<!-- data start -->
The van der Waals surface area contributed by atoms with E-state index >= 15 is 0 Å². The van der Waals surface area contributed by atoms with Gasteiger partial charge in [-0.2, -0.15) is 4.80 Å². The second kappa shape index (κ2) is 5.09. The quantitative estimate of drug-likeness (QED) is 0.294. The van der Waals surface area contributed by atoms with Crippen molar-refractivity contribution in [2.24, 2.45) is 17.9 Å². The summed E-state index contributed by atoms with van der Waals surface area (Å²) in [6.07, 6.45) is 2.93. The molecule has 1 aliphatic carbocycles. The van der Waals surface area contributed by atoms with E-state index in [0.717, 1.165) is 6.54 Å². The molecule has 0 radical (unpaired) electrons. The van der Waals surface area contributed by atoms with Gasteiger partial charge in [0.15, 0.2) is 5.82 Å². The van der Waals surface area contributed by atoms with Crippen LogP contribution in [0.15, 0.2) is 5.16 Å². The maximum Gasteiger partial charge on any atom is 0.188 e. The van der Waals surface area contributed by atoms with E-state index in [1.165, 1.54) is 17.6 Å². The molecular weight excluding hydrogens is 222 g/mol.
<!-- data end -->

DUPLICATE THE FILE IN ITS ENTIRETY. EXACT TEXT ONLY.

The van der Waals surface area contributed by atoms with E-state index >= 15 is 0 Å². The van der Waals surface area contributed by atoms with Gasteiger partial charge in [-0.2, -0.15) is 4.80 Å². The second kappa shape index (κ2) is 5.09. The quantitative estimate of drug-likeness (QED) is 0.294. The van der Waals surface area contributed by atoms with Crippen molar-refractivity contribution in [2.24, 2.45) is 17.9 Å². The summed E-state index contributed by atoms with van der Waals surface area (Å²) in [6.07, 6.45) is 2.93. The molecule has 1 aliphatic carbocycles. The van der Waals surface area contributed by atoms with E-state index in [0.717, 1.165) is 6.54 Å². The molecule has 0 radical (unpaired) electrons. The van der Waals surface area contributed by atoms with Gasteiger partial charge in [0.15, 0.2) is 5.82 Å². The van der Waals surface area contributed by atoms with Crippen LogP contribution in [0.15, 0.2) is 5.16 Å². The maximum Gasteiger partial charge on any atom is 0.188 e. The van der Waals surface area contributed by atoms with E-state index in [1.165, 1.54) is 17.6 Å². The molecular weight excluding hydrogens is 222 g/mol.